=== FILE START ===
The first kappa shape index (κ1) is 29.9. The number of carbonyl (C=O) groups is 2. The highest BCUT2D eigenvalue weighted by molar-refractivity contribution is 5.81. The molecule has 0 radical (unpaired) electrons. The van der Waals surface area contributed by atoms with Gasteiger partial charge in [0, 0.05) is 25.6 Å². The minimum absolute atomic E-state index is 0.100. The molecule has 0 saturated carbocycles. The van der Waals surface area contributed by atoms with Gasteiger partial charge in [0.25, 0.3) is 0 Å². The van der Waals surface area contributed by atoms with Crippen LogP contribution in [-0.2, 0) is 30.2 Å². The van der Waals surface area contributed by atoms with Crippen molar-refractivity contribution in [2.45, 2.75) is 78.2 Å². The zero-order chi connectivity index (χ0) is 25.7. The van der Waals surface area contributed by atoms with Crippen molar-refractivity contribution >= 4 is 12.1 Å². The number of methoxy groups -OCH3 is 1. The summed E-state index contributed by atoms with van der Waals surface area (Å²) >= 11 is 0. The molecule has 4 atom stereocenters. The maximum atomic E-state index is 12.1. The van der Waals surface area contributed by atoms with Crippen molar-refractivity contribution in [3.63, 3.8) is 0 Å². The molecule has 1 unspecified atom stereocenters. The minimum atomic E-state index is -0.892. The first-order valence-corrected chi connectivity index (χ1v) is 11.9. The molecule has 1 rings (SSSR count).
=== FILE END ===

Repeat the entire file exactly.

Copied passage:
The first kappa shape index (κ1) is 29.9. The number of carbonyl (C=O) groups is 2. The highest BCUT2D eigenvalue weighted by molar-refractivity contribution is 5.81. The molecule has 0 radical (unpaired) electrons. The van der Waals surface area contributed by atoms with Gasteiger partial charge in [0, 0.05) is 25.6 Å². The minimum absolute atomic E-state index is 0.100. The molecule has 0 saturated carbocycles. The van der Waals surface area contributed by atoms with Gasteiger partial charge in [0.25, 0.3) is 0 Å². The van der Waals surface area contributed by atoms with Crippen LogP contribution in [-0.2, 0) is 30.2 Å². The van der Waals surface area contributed by atoms with Crippen molar-refractivity contribution in [2.45, 2.75) is 78.2 Å². The zero-order chi connectivity index (χ0) is 25.7. The van der Waals surface area contributed by atoms with Crippen molar-refractivity contribution >= 4 is 12.1 Å². The number of methoxy groups -OCH3 is 1. The summed E-state index contributed by atoms with van der Waals surface area (Å²) >= 11 is 0. The molecule has 4 atom stereocenters. The maximum atomic E-state index is 12.1. The van der Waals surface area contributed by atoms with Crippen molar-refractivity contribution in [3.63, 3.8) is 0 Å². The molecule has 1 unspecified atom stereocenters. The minimum atomic E-state index is -0.892. The first-order valence-corrected chi connectivity index (χ1v) is 11.9. The molecule has 1 rings (SSSR count).